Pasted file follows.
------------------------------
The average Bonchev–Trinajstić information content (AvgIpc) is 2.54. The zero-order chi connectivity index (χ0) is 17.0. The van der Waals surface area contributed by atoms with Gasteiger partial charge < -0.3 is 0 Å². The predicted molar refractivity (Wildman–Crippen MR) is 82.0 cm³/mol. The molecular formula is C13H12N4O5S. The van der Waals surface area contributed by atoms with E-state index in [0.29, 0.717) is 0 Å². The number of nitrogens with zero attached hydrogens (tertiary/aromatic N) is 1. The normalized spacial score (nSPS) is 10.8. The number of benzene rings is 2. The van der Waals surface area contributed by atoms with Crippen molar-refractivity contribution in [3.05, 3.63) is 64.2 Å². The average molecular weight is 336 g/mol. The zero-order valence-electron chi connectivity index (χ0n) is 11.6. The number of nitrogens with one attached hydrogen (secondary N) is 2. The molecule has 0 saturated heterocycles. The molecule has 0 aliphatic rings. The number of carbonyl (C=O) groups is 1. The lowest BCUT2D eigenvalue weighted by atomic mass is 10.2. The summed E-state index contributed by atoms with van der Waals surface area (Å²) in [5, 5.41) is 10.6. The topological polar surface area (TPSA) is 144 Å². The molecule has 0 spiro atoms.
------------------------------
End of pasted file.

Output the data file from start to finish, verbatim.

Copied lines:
The average Bonchev–Trinajstić information content (AvgIpc) is 2.54. The zero-order chi connectivity index (χ0) is 17.0. The van der Waals surface area contributed by atoms with Gasteiger partial charge < -0.3 is 0 Å². The predicted molar refractivity (Wildman–Crippen MR) is 82.0 cm³/mol. The molecular formula is C13H12N4O5S. The van der Waals surface area contributed by atoms with E-state index in [0.29, 0.717) is 0 Å². The number of nitrogens with zero attached hydrogens (tertiary/aromatic N) is 1. The normalized spacial score (nSPS) is 10.8. The number of benzene rings is 2. The van der Waals surface area contributed by atoms with Crippen molar-refractivity contribution in [3.05, 3.63) is 64.2 Å². The average molecular weight is 336 g/mol. The zero-order valence-electron chi connectivity index (χ0n) is 11.6. The number of nitrogens with one attached hydrogen (secondary N) is 2. The molecule has 0 saturated heterocycles. The molecule has 0 aliphatic rings. The number of carbonyl (C=O) groups is 1. The lowest BCUT2D eigenvalue weighted by atomic mass is 10.2. The summed E-state index contributed by atoms with van der Waals surface area (Å²) in [5, 5.41) is 10.6. The topological polar surface area (TPSA) is 144 Å². The molecule has 0 spiro atoms.